Within the 1980s wonder that was The Brat Pack, there was a little something for everybody.
For those who liked the super-hot fox, there was Rob Lowe. If you preferred the bad boy, you had Judd Nelson. Maybe you liked the chiseled, athletic type, then Emilio Estevez was your guy. And then there was the dreamboat. Hello, handsome. Hello, Andrew McCarthy. He was the thinking girl’s crush. He was the Colin-Firth-from-the-1995-Pride-and-Predjudice kind of dreamy: gorgeous, thoughtful, a little shy.
I have to admit back that in my teen years I didn’t appreciate the wonder that was Andrew McCarthy. I was too focused on other things like Rob Lowe. And James Spader. And Robert Downey, Jr. And more James Spader. Anyway, I was busy. I think another reason I looked over Mr. McCarthy was due to my irrational allegiance to Duckie in one of my favorite movies ever, Pretty in Pink.
But in retrospect, how dreamy was Andrew McCarthy? He was a really good actor as well; I mean good enough to make me not be that into him after he won over a fictional character’s heart, right?
Here are a few essential Andrew McCarthy roles that require a second, third or fiftieth viewing from any 80s lover:
Weekend at Bernie’s
I will not feel bad saying I love Weekend at Bernie’s. I do. There, I said it. Come on, you love it too. McCarthy stars alongside Jonathan Silverman and a dead guy (Terry Kiser) in this hit comedy about two office schlubs who are invited to their boss’s summer house for the weekend only to find him dead. So they do the only logical thing they can: pretend that he is still alive by tying strings to his arms and legs and dragging him from a boat as he waterskies (along with various other dead guy sight gags.) It was the 80s; this is the way things were done. It’s fun to watch Andrew McCarthy in more of a “party guy” laid back role, compared to Silverman’s nervous Nellie.
St. Elmo’s Fire
The coming of age story focusing on a tight-knit gang of friends making that transition from collegehood to adulthood. Andrew McCarthy plays Kevin, who I will always picture in a trench coat with a cigarette dangling from his mouth. Kevin is painfully in love with his best friend Alec’s (Judd Nelson) fiancée Leslie, the pearl-wearing Ally Sheedy, which of course leads to trouble and heartache for all three involved in this sticky love triangle. Now that I can focus on other things besides Rob Lowe playing his saxophone, I can say that Kevin was probably my favorite doe-eyed Andrew McCarthy role. It’s the whole deep-feeling thing that Mr. McCarthy nailed.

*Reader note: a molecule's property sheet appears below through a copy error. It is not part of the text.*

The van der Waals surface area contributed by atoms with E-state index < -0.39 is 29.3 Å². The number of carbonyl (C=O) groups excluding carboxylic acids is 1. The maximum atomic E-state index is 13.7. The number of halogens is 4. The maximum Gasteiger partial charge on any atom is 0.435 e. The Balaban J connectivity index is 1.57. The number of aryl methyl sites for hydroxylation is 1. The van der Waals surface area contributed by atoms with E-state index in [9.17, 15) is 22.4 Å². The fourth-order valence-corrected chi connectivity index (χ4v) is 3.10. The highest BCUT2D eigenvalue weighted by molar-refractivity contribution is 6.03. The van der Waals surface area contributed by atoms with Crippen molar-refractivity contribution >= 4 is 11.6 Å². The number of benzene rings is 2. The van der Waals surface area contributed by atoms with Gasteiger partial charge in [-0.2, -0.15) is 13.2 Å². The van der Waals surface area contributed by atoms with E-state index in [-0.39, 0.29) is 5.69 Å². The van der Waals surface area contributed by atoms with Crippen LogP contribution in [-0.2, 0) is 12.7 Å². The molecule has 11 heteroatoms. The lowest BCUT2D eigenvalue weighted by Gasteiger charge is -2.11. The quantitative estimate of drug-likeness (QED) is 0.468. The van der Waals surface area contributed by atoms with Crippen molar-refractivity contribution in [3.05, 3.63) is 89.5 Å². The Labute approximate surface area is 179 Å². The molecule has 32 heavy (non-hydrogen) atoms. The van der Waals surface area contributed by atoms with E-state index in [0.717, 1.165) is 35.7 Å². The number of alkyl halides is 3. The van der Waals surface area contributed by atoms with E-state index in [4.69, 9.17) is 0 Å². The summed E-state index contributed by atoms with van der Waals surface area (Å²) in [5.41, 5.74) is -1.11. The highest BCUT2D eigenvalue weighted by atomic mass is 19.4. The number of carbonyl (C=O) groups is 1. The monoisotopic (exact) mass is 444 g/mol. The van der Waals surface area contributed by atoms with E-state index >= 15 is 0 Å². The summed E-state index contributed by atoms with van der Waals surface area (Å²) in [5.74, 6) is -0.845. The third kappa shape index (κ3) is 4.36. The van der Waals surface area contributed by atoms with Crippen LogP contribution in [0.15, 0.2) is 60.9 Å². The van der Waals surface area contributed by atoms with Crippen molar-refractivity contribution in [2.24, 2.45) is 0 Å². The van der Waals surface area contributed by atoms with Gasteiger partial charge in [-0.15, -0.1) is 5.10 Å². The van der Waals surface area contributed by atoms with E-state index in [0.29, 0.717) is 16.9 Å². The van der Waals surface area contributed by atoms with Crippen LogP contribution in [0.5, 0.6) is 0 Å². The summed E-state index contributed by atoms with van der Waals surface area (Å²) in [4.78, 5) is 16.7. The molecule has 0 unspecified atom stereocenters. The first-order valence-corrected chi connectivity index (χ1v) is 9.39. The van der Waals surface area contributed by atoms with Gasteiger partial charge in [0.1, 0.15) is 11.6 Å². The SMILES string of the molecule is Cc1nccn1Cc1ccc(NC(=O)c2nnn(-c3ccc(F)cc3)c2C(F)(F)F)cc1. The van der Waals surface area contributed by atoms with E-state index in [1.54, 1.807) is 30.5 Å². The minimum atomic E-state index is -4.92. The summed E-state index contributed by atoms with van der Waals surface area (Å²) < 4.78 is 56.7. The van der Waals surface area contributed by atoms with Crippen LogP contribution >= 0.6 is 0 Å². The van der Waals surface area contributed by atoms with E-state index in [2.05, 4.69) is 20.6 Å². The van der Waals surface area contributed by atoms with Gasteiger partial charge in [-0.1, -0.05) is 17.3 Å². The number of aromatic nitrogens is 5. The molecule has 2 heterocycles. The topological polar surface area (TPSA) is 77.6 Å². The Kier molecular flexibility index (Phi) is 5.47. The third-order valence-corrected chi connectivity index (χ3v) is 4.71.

Pretty In Pink
Oh Lordy, where to begin . . . McCarthy at his McCarthy-est as Blane, the “richie” from the right side of the tracks who falls for Andie, the poor girl from the wrong side of the tracks. Pretty in Pink had everything; Molly Ringwald, Duckie, James Spader, a fantastic soundtrack which I still own on cassette, Iona, the other Andrew (Dice Clay), the world’s coolest record store, “Tenderness”, Gina Gershon, mean girls in gym class and again, James Spader. As much as I wanted Andie to end up with Duckie how could I, or anyone, not love Andrew McCarthy in this movie, especially the uber-romantic ending where he shows up to prom by himself. Andie rushes out to him, and they kiss with the car headlights illuminating them as if all was right in the universe.
Andrew McCarthy was not just a Brat Packer; he was part of so many movies of the 80s, including Less Than Zero, Mannequin and Class just to name a few. He was, and still is, a great actor. He is also now a travel writer of some note and a director (‘Blacklist’ and ‘Orange is the New Black’). Catch up and follow him here. But, whatever he’s gone on to do and be since the 80s, he remains, in my mind, that dreamy guy with the sweet smile and the wayfarers.